Mario Luperini testified that before 1987 the subject propertymay have experienced flooding, but he could not specifically recall whether the present flooding problems were the same as before. Since the beginning of 1987, however, plaintiffs house would flood every time it rained. Each time the flooding became progressively worse. When asked whether the flooding in the basement and garage was consistent since 1987, Luperini answered affirmatively. He further stated that whenever there was a "severe rain" the house, basement, and garage flooded. Additionally, an in-ground swimming pool had become unusable because mud from a nearby creek [presumably Sawmill Creek] would fill the pool. There was no evidence presented that the water accumulations which resulted from the diverted runoff water and the creek were a permanent condition.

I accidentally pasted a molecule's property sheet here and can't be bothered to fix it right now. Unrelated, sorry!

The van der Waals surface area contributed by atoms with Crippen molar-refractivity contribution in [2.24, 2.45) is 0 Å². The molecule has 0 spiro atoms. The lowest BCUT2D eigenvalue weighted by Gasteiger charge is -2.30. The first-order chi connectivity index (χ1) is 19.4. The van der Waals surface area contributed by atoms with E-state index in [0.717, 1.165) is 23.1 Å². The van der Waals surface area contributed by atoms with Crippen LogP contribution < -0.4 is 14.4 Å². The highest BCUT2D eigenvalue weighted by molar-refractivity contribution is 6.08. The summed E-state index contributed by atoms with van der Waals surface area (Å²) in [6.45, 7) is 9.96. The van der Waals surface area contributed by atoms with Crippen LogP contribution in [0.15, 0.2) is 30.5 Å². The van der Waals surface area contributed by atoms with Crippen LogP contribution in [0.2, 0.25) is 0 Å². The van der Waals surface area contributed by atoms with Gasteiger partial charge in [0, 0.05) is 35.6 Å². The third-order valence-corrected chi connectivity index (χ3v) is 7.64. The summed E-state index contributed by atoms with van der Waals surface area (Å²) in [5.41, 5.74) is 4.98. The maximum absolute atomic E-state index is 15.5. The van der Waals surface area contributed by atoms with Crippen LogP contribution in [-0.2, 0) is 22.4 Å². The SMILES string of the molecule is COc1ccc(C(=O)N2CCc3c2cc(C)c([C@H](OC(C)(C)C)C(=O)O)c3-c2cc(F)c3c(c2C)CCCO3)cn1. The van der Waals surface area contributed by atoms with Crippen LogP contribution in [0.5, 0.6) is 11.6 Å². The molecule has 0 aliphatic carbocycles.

On appeal, plaintiffs maintain that the trial court erred in entering summary judgment in favor of defendants because the question of whether the physical invasion of water was tantamount to a "taking" is a question of fact which must be resolved by the trier of fact. Plaintiffs maintain further that they were entitled to judgment as a matter of law because defendants presented no evidence to contradict the deposition excerpts attached to their motion, which established the existence of flooding of their property resulting in part from the storm sewer installation.